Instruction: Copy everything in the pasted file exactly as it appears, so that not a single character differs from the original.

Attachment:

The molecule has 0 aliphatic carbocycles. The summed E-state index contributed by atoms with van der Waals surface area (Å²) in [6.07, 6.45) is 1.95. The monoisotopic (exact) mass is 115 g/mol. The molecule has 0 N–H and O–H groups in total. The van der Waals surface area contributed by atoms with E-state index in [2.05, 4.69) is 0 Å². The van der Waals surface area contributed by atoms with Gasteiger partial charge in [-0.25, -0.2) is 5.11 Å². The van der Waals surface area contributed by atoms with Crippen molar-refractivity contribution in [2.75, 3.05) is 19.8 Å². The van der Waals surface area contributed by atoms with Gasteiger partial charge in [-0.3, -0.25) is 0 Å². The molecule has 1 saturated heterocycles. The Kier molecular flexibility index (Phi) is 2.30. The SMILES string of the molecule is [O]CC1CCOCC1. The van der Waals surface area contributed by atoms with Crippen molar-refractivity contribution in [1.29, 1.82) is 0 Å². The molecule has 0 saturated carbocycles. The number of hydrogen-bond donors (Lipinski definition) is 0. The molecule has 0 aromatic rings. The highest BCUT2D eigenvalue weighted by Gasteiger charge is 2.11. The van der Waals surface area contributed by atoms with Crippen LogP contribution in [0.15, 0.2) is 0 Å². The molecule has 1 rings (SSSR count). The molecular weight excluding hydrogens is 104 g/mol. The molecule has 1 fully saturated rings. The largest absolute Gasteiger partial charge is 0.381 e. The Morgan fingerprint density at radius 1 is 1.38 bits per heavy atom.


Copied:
The molecule has 0 aliphatic carbocycles. The summed E-state index contributed by atoms with van der Waals surface area (Å²) in [6.07, 6.45) is 1.95. The monoisotopic (exact) mass is 115 g/mol. The molecule has 0 N–H and O–H groups in total. The van der Waals surface area contributed by atoms with E-state index in [2.05, 4.69) is 0 Å². The van der Waals surface area contributed by atoms with Gasteiger partial charge in [-0.25, -0.2) is 5.11 Å². The van der Waals surface area contributed by atoms with Crippen molar-refractivity contribution in [2.75, 3.05) is 19.8 Å². The van der Waals surface area contributed by atoms with Gasteiger partial charge in [-0.3, -0.25) is 0 Å². The molecule has 1 saturated heterocycles. The Kier molecular flexibility index (Phi) is 2.30. The SMILES string of the molecule is [O]CC1CCOCC1. The van der Waals surface area contributed by atoms with Crippen molar-refractivity contribution in [1.29, 1.82) is 0 Å². The molecule has 0 saturated carbocycles. The number of hydrogen-bond donors (Lipinski definition) is 0. The molecule has 0 aromatic rings. The highest BCUT2D eigenvalue weighted by Gasteiger charge is 2.11. The van der Waals surface area contributed by atoms with Crippen LogP contribution in [0.15, 0.2) is 0 Å². The molecule has 1 rings (SSSR count). The molecular weight excluding hydrogens is 104 g/mol. The molecule has 1 fully saturated rings. The largest absolute Gasteiger partial charge is 0.381 e. The Morgan fingerprint density at radius 1 is 1.38 bits per heavy atom.